Thomas R. Patete was remembered Tuesday morning as a good and godly man; as one who was always unselfish and unfailingly kind.
Patete, an ordained minister in the Presbyterian Church in America (PCA), served as the executive director of Great Commission Publications for the past 34 years. Great Commission is the joint publishing ministry of the Orthodox Presbyterian Church (OPC) and the PCA.
An overflow crowd packed the sanctuary of Old Peachtree Presbyterian Church to hear tributes to Patete, and to be reminded of the Christian hope for eternal life with Christ.
Danny Olinger, general secretary for the Committee on Christian Education for the OPC, warmly recalled Patete’s role at the denomination’s 75th anniversary. Tom was there as one of us, Olinger recalled, but he also brought fraternal greetings from the PCA. He was there, a participant in our event, working with us and serving us, but also representing a sister church. He served both denominations for more than 30 years, Olinger said. “I don’t see how you can do that. I don’t see how you can do that, unless you’ve got great love for the church.”
The goal of Tom’s life, Olinger told the congregation — both professionally and personally — was: Show me Jesus. It was more than a slogan, Olinger said, referring to the title of a GCP product line, it was the way he lived, and it was why he lived. “That’s why we loved Tom.”
Charles Dunahoo, the coordinator of the PCA’s Christian Education and Publications Committee appreciated Patete for the great counsel he provided over the years. “He was one of 10 men I counted on,” said Dunahoo. He helped with so many of my life’s crucial decisions.
Dunahoo described Tom Patete as a godly and wise man. I admired him, Dunahoo said. And while he came across as gentle and unassuming, he had a depth to him — a magnetism that caused others to reach out to him and depend on him.
Alan Johnson, senior minister at Old Peachtree, and Patete’s pastor for the past 18 years preached on 1 Thessalonians 4:13-18: “But we do not want you to be uninformed, brothers, about those who are asleep, that you may not grieve as others do who have no hope….”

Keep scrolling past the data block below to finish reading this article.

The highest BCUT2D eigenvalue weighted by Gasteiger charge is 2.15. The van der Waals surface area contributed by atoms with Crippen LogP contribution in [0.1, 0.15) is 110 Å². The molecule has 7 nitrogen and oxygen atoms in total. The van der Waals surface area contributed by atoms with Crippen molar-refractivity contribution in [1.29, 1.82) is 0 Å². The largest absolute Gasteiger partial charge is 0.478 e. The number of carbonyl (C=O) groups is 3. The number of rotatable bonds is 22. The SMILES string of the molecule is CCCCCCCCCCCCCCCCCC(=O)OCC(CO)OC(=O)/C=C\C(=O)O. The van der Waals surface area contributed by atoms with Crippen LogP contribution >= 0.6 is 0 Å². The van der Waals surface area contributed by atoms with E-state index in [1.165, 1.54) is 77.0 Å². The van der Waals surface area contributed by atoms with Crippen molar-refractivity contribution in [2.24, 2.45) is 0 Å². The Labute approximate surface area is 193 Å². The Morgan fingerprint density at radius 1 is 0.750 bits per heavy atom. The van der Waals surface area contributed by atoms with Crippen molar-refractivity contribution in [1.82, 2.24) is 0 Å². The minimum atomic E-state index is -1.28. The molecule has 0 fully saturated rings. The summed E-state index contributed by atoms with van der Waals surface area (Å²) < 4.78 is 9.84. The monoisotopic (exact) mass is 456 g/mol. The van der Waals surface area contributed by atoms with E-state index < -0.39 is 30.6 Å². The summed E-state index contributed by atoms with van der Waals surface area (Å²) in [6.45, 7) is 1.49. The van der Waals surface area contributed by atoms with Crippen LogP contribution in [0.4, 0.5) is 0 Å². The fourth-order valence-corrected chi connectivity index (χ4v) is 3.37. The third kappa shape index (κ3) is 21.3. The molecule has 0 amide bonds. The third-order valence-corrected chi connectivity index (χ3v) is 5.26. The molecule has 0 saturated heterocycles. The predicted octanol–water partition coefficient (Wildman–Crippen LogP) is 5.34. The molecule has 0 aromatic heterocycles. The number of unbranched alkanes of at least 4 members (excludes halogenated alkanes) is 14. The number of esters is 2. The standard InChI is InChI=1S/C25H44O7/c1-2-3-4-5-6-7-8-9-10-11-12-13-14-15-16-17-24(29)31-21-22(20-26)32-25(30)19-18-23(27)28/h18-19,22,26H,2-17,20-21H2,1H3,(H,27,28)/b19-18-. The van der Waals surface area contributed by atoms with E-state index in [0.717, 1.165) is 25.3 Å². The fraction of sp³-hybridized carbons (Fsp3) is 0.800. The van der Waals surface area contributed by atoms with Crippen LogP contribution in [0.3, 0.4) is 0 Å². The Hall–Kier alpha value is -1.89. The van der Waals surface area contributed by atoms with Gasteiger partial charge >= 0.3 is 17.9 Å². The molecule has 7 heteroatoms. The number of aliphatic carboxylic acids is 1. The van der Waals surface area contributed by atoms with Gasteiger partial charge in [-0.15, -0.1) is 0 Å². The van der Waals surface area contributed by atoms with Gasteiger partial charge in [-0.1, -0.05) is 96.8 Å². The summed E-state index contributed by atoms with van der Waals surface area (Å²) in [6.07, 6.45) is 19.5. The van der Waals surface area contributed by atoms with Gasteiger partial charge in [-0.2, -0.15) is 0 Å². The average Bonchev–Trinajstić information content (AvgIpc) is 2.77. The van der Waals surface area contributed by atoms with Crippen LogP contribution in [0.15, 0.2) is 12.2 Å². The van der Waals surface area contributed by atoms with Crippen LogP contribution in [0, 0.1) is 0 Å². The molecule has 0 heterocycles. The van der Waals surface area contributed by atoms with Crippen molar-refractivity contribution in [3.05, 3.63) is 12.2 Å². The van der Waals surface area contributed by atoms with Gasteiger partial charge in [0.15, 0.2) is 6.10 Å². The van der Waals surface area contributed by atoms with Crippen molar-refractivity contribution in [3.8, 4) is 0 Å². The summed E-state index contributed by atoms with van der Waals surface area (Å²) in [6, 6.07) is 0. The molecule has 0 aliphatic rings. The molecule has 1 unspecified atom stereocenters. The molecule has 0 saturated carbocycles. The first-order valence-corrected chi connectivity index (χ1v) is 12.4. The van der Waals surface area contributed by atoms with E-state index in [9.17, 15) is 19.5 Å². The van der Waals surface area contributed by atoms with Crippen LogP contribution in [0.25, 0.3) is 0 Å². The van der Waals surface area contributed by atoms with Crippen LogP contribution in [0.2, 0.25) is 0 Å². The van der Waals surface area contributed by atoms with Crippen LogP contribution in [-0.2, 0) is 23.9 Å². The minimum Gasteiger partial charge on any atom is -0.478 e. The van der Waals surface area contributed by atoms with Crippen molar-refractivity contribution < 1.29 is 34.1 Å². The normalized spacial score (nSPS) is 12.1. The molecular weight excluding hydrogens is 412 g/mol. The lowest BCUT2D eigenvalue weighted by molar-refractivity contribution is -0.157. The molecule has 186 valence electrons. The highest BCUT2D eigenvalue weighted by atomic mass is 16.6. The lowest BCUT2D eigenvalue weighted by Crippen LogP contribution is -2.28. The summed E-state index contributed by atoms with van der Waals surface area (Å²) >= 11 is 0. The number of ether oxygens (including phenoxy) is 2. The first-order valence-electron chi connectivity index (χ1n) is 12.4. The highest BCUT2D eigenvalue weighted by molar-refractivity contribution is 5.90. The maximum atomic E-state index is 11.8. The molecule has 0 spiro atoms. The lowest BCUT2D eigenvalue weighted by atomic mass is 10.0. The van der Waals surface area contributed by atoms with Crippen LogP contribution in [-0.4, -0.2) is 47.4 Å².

God wants us informed about death, Johnson said. He wants us to know the truth, to use our minds, and think correctly. But he wants also wants to us know that death is no obstacle to the living God.
What’s more, God wants us to be comforted, Johnson continued. At times like this we grieve, but not as those “who have no hope.” We grieve because death is an intruder. We grieve because death mars God’s good creation. We grieve because there’s the pain of separation from those we love. But grief and despair, Johnson said, are not the same, at least not for Christians.
We have hope, he said, and that hope is founded on historical events — on the death and resurrection of Jesus Christ.
Johnson then pointed to the grand reunion that’s in store for God’s people. Christ is coming again, he said. He’s coming with “a cry of command, with the voice of an archangel, and with the sound of the trumpet of God. And the dead in Christ will rise first.” Those who have “fallen asleep,” he said will be with him, and there will be a glorious reunion, with those we love, and with Christ. We’re to encourage one another with these words, Johnson said. And we’re to be prepared.
Johnson concluded, saying that Tom Patete had trusted in Jesus. His life was a testimony of the grace that God not only worked in him, but through him. “We’re gathered here to honor and esteem Tom Patete,” Johnson said. “He lived well and he finished well. But Tom would be the first to say that all praise and glory go to God, and not to a man.